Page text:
Leonard Floyd finished the 2018 season playing his best ball since being drafted by the Chicago Bears in 2016. And for the first time in a long while, he’ll come to training camp with no health-related limitations. The table is now set for Floyd’s breakout season, and the pass-rushing outside linebacker has a singular goal in mind that can make it happen.
“Being violent and just going out with a mindset of getting to the quarterback,” Floyd said, via Brad Biggs of the Chicago Tribune. “I have to sharpen my tools. It’s been very different because I have been able to train and do all of the things with no limitations this spring. I believe I was playing my best football during the second half of last year after I really got over my hand injury. I felt like I was playing a lot better and am looking forward to this year and just building off that.”
There are a few things of note that Floyd has brought to light.
For starters, Floyd acknowledged his hand injury limited him during the first half of the season. Because even though Floyd didn’t miss any time because of the hand injury that necessitated a cast in order for him to play through the injury, it was evident that playing in a cast limited him while on the field. It still pains me that Floyd suffered a hand injury literally right after his position coach raved about the talented pass-rusher figuring out how to use his hands to his advantage during training camp. In the most literal sense of the phrase, it was a tough break for Floyd.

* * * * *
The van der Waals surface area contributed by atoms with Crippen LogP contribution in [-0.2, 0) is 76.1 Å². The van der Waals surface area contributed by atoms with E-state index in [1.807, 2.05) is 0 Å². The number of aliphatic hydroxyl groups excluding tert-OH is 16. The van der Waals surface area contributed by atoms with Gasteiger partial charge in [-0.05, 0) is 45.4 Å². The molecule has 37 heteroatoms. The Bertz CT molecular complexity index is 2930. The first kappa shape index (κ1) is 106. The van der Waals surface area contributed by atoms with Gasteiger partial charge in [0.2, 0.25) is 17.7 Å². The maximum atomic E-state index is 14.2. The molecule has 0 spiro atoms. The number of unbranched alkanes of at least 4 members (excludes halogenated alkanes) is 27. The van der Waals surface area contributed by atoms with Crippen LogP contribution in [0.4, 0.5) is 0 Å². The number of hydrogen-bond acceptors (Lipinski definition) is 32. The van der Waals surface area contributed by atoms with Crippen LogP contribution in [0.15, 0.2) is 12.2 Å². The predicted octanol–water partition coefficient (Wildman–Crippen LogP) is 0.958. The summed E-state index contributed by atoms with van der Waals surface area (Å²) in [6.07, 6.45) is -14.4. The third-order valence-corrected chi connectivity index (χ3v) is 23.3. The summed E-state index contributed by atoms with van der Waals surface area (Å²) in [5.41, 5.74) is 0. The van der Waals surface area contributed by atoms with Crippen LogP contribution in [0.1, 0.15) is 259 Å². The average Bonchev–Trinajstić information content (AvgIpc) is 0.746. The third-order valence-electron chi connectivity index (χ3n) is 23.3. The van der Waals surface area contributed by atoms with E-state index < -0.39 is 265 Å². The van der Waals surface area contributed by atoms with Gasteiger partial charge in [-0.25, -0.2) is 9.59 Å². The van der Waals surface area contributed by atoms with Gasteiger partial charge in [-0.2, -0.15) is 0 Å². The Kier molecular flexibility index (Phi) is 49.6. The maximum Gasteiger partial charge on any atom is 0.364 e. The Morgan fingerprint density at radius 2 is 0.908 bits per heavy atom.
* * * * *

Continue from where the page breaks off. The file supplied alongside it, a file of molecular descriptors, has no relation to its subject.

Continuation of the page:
And remember, Floyd started last year’s offseason training program still recovering from a season-ending knee injury. The year before that, Floyd arrived in Bourbonnais after needing months to recover from concussion problems that plagued him the year before. It’s been a while since Floyd has entered training camp with a clean bill of health, but he’ll finally get that luxury in 2019.
It’s also worth pointing out that Floyd acknowledged how much better he played in the second half of the season after shedding the protective cast on his hand. Feeling good is one thing, but playing well is another.
The numbers show Floyd is absolutely correct in his self-assessment. Floyd collected all 4 sacks, 8 of his 9 tackles-for-loss, and each of his 11 quarterback hits over the course of the regular-season’s final eight games. Extrapolate those numbers over a full 16-game season and we would be talking about a player with 8 sacks, 16 tackles-for-loss, and 18 quarterback hits. If that is what a healthy Floyd looks like, then the Bears will certainly take that production lining up across from Khalil Mack and alongside a front seven that includes Akiem Hicks, Eddie Goldman, and a rotation of fresh pass-rushing defensive linemen.
Floyd has yet to fully showcase the skills that pushed the team to trade up to select him in the top-10 of the 2016 NFL Draft, but a healthy offseason has him in a position to take a big step in 2019. Floyd is ready for it, the Bears are ready for it, and I am certainly ready for — especially if the end result is a lot more of this: